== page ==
APPEAL from the Circuit Court of Cook County; the Hon. GEORGE
J. SCHALLER, Judge, presiding.
PRESIDING JUSTICE STAMOS DELIVERED THE OPINION OF THE COURT:
This cause has involved several claims and several parties but only two parties are involved in the instant appeal. Filene Gallagher is third-party plaintiff. Melvin J. Spotts is third-party defendant. Gallagher won a judgment against Spotts in the amount of $5,090. Spotts' attorney was not present when the judgment was awarded. The attorney was also absent when the trial court denied Spotts' motion to vacate the judgment. Spotts appeals. He contends that the trial court abused its discretion when it (1) denied a continuance to allow Spotts' attorney to argue the motion to vacate the judgment and (2) denied the motion to vacate the judgment.
This dispute arose in a real estate deal gone bad. Gallagher owned a house and lot in Park Ridge, Illinois. In May 1978, Gallagher engaged the services of William L. Kunkel & Company, a real estate broker, to sell the property. Kunkel showed the property to Joseph and Jeanette Swiatek. The Swiateks, who intended to demolish the house and construct a four-unit apartment building on the lot, executed a contract to purchase the property. The contract stated that the lot was "approximately 50 x 189.5" feet. At the time of the closing, Gallagher tendered a recent survey which showed the dimensions of the lot to be 50 feet by 168 feet. According to a local zoning ordinance, the lot was too small to permit a four-unit apartment building. (A four-unit building would have been allowed on a lot 189 feet deep.) The Swiateks refused to close the deal.
In preparing the contract of sale, Kunkel relied on information provided by Gallagher. In supplying the dimensions of the lot, Gallagher relied on a survey completed in 1976 by Spotts, a registered land surveyor. Spotts' survey shows the dimensions of the lot as 50 feet by 189.5 feet.
Gallagher sued the Swiateks, asking the court to order that the sale proceed. The Swiateks counterclaimed to recover their earnest money deposit. Kunkel sued Gallagher for its broker's commission. Gallagher counterclaimed against Kunkel. Gallagher also filed a counterclaim against Spotts, seeking indemnity in the event judgment was entered against her. The trial court consolidated all the suits.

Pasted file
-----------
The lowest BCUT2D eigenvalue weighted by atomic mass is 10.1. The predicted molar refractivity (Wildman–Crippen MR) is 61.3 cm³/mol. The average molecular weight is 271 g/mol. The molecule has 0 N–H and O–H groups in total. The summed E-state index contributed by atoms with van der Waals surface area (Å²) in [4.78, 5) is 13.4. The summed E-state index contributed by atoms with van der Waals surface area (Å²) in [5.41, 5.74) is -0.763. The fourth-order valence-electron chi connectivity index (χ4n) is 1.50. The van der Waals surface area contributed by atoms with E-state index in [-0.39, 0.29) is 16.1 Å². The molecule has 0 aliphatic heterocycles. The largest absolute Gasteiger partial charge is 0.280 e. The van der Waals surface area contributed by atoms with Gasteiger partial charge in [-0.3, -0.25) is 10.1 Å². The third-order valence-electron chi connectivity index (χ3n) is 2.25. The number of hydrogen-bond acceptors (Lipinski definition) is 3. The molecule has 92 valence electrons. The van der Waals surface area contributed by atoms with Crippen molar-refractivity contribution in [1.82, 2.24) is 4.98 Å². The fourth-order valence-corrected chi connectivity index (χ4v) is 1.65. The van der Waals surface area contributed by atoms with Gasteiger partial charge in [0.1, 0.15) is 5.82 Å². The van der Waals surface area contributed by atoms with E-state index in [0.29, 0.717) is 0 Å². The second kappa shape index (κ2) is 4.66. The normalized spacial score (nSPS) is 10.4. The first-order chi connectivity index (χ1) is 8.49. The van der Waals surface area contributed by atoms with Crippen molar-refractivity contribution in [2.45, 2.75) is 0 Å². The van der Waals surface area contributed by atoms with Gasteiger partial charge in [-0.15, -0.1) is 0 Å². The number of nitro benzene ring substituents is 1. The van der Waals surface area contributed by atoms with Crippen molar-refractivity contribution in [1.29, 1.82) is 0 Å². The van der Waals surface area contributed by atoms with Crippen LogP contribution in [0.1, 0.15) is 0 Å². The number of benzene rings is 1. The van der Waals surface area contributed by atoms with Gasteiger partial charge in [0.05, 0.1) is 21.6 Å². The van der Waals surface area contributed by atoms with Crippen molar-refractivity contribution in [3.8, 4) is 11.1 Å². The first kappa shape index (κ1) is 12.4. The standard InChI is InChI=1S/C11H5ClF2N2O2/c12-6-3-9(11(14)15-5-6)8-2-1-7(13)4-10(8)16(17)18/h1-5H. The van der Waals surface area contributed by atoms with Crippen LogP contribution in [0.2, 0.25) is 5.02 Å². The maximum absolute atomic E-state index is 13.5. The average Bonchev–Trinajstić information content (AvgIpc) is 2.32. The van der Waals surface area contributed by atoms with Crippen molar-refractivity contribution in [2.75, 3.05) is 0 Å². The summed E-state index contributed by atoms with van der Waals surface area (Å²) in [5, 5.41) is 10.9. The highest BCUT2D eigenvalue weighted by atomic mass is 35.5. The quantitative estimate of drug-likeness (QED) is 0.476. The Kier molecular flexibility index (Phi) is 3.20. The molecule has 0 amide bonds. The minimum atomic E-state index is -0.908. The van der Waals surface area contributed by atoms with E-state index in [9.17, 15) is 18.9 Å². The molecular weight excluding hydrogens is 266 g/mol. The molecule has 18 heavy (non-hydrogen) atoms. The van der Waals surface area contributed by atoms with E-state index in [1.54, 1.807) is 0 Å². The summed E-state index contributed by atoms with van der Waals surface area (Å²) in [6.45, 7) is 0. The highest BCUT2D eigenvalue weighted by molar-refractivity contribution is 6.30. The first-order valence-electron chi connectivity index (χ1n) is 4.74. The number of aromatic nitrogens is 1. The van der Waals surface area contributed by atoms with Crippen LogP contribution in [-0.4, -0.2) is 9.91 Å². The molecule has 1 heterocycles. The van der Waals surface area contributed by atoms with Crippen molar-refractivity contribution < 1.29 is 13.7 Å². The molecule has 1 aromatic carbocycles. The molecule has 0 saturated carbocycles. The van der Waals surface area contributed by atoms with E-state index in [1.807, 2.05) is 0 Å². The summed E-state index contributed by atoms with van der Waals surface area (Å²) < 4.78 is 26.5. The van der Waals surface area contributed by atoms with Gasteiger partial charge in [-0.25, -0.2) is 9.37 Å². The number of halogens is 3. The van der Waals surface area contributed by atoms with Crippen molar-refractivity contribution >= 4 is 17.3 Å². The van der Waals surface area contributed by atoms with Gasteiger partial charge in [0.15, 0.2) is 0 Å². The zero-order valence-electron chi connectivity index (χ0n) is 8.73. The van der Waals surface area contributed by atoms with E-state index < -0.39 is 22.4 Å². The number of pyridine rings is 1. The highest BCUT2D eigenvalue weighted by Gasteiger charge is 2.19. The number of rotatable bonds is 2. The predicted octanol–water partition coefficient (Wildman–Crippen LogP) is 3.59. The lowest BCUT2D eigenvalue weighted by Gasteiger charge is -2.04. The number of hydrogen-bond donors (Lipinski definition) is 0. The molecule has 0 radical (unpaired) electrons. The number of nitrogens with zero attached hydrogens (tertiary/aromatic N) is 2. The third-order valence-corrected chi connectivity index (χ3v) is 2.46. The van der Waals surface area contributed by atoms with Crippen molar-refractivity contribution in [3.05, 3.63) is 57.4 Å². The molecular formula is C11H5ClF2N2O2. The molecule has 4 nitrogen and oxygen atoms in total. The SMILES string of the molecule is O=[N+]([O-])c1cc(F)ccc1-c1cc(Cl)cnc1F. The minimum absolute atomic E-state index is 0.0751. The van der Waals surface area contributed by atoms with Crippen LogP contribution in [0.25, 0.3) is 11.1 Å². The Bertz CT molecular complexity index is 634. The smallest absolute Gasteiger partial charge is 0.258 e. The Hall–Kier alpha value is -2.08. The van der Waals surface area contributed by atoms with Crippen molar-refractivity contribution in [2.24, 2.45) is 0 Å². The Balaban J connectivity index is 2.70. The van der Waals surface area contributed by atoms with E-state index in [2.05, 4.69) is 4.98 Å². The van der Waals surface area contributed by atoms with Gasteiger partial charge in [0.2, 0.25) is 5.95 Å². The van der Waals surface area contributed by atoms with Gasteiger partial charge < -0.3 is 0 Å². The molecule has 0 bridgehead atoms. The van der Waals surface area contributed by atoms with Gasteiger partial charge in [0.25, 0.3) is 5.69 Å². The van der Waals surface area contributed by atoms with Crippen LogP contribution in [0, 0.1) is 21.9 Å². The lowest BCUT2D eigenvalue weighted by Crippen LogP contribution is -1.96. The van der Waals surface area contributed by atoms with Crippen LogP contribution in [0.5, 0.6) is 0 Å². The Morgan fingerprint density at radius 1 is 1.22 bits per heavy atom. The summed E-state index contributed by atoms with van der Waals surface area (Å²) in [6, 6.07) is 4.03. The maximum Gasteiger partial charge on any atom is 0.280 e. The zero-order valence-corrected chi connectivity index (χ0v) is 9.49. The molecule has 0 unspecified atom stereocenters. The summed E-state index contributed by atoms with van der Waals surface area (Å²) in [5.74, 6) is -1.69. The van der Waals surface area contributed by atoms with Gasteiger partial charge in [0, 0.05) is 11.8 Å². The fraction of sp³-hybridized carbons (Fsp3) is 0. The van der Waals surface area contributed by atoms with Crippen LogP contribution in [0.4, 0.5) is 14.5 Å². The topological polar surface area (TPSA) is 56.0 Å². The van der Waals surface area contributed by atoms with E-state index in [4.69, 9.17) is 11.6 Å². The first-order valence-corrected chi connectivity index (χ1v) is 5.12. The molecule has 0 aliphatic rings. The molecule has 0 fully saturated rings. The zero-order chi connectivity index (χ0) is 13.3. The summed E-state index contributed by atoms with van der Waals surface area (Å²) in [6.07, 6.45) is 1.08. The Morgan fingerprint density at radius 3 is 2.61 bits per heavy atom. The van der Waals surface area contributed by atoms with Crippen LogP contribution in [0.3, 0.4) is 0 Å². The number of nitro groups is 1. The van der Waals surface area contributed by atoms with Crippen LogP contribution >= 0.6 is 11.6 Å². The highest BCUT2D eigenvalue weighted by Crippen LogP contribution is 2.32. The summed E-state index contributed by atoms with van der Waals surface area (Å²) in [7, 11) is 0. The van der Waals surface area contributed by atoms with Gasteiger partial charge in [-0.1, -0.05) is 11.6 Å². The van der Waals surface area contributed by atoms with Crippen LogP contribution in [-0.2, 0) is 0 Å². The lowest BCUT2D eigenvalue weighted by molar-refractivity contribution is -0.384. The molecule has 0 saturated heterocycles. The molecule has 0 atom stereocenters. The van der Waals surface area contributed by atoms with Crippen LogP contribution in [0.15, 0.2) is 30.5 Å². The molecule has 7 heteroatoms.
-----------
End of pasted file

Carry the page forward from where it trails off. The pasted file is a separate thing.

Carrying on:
The trial commenced on November 5, 1980. Testimony was heard on November 5, 6 and 7. On November 7, the court dismissed Gallagher's complaint against the Swiateks and Gallagher's counterclaim against Kunkel. The court also ordered Kunkel to return the Swiateks' earnest money deposit. The trial was then continued to January 6, 1981. For reasons not shown in the record, the trial did not resume until January 20, 1981. In the interim, the court heard cross-motions for summary judgment on Kunkel's complaint against Gallagher. On January 16, 1981, the court entered summary judgment in favor of Kunkel in the amount of $5,090 (the amount of the commission Kunkel had earned for its services as a broker).
The remaining matters came up for trial on January 20. In his appellant's brief, Spotts refers to this as an "unscheduled trial," but it is apparent that Spotts' attorney (Michael Stein) was aware of the trial date, as he sent an associate to ask for a continuance. The associate, Stephanie Kucherak, appeared in court and advised that Stein was attending the funeral of the wife of a circuit court judge. Kucherak asked for a short continuance. Gallagher's attorney informed the court that he was ready to proceed with the trial. The court indicated that the trial would go forward.
The proceedings were, however, quite short. No witnesses were called. Gallagher's attorney called the court's attention to the testimony of third-party defendant Spotts, who had admitted (in his testimony on November 6) that his survey was in error. Gallagher's attorney also tendered a copy of the $5,090 judgment that Kunkel had obtained against Gallagher. The trial court then entered judgment against Spotts for $5,090.